#### Supplement to Kant's Theory of Judgment

## Do the Apparent Limitations and Confusions of Kant's Logic Undermine his Theory of Judgment?

From a contemporary point of view, Kant's pure general logic can seem
*limited* in two fundamental ways. First, since his
propositions are all either simple 1-place subject-predicate
propositions or else truth-functional compounds of these, he
apparently ignores relational predicates, the logic of relations, and
the logic of multiple quantification. This is directly reflected in
the fact that the argument-schemata explicitly considered by him in
the *Jäsche Logic* are all either truth-functional,
syllogistic, or based on analytic containment. So his pure general
logic is at most what we would now call a *monadic* logic (see
Boolos & Jeffrey 1989, ch. 25), although second-order. Second,
since Kant's list of propositional relations leaves out conjunction,
even his propositional logic of truth-functions is apparently
incomplete. The result of these apparent limitations is that Kant's
logic is significantly weaker than “elementary” logic
(i.e., bivalent first-order propositional and polyadic predicate logic
plus identity) and thus cannot be equivalent to a mathematical logic
in the Frege-Russell sense, which includes both elementary logic and
also quantification over properties, classes, or functions (a.k.a.
“second-order logic”). Indeed, elementary logic and
mathematical logic in the Frege-Russell sense would count as varieties
of *transcendental* logic for Kant, not as pure general
logic.

Again from a contemporary point of view, Kant's logic can also seem
*confused* in at least four basic ways. First, he construes the
so-called “*A*” propositions of the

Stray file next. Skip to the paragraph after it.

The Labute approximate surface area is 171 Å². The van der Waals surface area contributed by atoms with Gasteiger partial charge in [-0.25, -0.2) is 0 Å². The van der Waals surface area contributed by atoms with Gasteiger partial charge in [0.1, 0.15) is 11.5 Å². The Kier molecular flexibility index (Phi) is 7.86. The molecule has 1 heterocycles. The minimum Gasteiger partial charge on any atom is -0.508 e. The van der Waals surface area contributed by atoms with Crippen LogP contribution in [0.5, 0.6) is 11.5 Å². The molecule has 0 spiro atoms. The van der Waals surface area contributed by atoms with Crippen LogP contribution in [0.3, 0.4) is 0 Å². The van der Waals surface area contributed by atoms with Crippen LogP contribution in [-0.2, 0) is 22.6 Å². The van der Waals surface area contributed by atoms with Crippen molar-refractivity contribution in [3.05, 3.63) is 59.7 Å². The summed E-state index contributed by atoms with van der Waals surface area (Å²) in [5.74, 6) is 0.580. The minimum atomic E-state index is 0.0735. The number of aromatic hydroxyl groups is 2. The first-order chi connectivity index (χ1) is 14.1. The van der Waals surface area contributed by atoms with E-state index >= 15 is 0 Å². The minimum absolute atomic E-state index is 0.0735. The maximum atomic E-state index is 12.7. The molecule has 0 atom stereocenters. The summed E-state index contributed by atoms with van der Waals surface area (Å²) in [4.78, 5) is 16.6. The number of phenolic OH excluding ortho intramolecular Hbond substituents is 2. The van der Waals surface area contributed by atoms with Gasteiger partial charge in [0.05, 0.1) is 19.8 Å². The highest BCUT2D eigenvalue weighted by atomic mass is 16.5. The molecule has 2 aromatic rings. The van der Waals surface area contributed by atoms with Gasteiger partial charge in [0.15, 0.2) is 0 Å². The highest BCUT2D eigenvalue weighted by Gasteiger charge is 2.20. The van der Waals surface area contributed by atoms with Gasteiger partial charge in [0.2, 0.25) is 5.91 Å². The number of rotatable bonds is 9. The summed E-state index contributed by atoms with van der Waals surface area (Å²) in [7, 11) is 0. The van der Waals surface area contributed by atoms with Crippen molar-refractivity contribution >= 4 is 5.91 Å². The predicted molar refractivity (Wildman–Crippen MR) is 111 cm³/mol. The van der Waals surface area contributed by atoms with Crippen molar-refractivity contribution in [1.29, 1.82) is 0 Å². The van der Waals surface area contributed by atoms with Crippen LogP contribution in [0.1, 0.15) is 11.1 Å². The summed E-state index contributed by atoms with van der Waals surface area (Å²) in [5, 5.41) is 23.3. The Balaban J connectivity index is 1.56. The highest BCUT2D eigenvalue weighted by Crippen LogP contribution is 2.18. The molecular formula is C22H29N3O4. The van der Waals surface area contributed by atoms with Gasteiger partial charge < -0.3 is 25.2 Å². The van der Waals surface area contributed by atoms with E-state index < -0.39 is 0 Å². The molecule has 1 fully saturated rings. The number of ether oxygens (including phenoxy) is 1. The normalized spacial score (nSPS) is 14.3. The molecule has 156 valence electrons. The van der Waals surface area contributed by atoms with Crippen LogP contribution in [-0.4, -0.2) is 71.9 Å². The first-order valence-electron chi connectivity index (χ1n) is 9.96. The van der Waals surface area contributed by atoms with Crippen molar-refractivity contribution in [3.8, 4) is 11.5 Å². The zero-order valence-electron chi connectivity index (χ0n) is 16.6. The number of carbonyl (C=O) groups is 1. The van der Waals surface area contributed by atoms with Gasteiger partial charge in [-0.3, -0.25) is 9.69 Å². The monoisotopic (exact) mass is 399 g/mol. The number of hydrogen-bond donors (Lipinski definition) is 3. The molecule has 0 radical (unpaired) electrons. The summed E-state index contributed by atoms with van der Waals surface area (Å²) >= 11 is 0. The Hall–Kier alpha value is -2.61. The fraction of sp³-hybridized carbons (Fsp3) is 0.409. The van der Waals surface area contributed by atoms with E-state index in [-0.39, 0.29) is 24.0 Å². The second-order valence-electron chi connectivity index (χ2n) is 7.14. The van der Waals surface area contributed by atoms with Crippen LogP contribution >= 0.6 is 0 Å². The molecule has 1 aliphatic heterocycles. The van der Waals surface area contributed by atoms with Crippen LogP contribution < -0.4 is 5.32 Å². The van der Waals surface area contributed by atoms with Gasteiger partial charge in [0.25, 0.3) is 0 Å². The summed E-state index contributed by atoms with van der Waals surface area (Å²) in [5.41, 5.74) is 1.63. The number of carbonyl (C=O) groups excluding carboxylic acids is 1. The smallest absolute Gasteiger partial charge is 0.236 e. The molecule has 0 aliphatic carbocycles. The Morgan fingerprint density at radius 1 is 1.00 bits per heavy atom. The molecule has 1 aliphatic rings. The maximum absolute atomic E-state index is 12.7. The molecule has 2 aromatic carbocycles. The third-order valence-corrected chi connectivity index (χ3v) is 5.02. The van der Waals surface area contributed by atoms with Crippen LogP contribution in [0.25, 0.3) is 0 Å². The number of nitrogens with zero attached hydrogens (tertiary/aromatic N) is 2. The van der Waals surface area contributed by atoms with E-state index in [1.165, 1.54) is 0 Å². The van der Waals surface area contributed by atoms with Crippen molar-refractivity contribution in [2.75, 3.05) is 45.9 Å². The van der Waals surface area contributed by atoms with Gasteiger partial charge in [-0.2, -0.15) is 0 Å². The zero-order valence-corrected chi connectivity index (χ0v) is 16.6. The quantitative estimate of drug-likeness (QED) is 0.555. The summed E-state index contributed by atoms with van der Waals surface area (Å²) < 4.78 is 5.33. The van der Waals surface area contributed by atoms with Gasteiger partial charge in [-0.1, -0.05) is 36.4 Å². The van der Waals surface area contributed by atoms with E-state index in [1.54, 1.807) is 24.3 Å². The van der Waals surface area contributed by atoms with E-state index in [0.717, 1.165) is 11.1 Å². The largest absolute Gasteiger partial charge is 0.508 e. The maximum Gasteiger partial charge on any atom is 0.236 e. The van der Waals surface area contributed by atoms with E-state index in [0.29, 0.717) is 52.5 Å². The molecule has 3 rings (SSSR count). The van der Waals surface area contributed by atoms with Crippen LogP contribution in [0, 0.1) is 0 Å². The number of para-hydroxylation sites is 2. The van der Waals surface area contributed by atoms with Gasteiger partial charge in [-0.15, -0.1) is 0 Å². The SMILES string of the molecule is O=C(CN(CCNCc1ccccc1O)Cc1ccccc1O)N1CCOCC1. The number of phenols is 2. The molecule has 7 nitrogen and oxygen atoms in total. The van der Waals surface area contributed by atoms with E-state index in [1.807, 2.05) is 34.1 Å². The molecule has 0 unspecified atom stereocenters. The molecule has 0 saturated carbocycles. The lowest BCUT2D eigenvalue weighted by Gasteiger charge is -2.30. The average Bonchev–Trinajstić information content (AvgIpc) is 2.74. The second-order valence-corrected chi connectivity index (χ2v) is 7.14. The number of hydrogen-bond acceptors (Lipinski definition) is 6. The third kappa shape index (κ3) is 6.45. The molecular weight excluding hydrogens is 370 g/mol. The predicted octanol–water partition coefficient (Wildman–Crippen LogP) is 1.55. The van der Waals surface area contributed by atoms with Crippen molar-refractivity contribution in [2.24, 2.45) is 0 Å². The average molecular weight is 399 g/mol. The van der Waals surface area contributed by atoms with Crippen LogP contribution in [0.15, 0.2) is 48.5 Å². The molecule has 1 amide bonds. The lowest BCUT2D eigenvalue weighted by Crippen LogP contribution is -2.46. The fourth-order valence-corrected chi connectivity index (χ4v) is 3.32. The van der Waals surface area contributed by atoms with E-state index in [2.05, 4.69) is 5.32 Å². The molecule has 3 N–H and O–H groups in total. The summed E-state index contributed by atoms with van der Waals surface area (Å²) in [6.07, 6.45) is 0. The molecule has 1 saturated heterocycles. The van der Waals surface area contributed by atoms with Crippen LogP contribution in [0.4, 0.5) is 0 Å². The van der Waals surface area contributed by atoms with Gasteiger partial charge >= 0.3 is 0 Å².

Aristotelian-Scholastic square of opposition—i.e., universal
affirmative propositions of the form “All *Fs* are
*G*s”—in the Aristotelian manner as carrying
existential commitment in the “*F*” term, and
therefore apparently overlooks the correct interpretation of
“*A*” propositions as non-existentially-committed
material conditionals of the form “For all *x*, if
*F**x* then *G**x*.” Second, he
construes the “if-then” or hypothetical conditional as the
ground-consequence relation, and therefore apparently confuses strict
or formal conditionals (i.e., logically necessary material
conditionals) with material conditionals (according to which “if
*P* then *Q*” is equivalent with
“not-*P* or *Q*”). Third, in his distinction
between negative and infinite judgments he apparently needlessly
distinguishes between a “wide scope” negation of whole
propositions and a “narrow scope” negation of predicates,
thus creating a systematic ambiguity in interpreting propositions of
the form “*Fs* are not *Gs,*” which can then
be construed either as “no *Fs* are *Gs*” or
as “*Fs* are non-*Gs*.” The ambiguity here
is that because Kant assumes existential commitment in the
“*F*” term of universal affirmative propositions,
and because “*Fs* are non-*Gs*” can be
construed a special case of an “*A*” proposition,
then “*Fs* are non-*Gs*” has existential
commitment, whereas “no *Fs* are *Gs*” does
not. Fourth, he construes disjunction as the “exclusive
*or*,” which implies that if “*P* or
*Q*” is true then “*P* and *Q*”
is false, and therefore apparently overlooks the correct
interpretation of disjunction as the “inclusive
*or*,” which implies that the truth of “*P*
or *Q*” is consistent with the truth of “*P*
and *Q*.” So the joint result of these four apparent
confusions is that in this respect Kant's logic is significantly
stronger than elementary logic and Frege-Russell logic alike, and in
fact it is not an extensional logic.

Now it is true that for Kant all judgments are inherently a
priori constrained by pure general logic, and it is also true that
from a contemporary point of view Kant's logic can seem limited and
confused in several fundamental ways. But is this actually a serious
problem for his theory of judgment? No. To see why it is not, notice
that the ascription of limitations and confusions to his logical theory
depends almost entirely on taking a *special* point of view on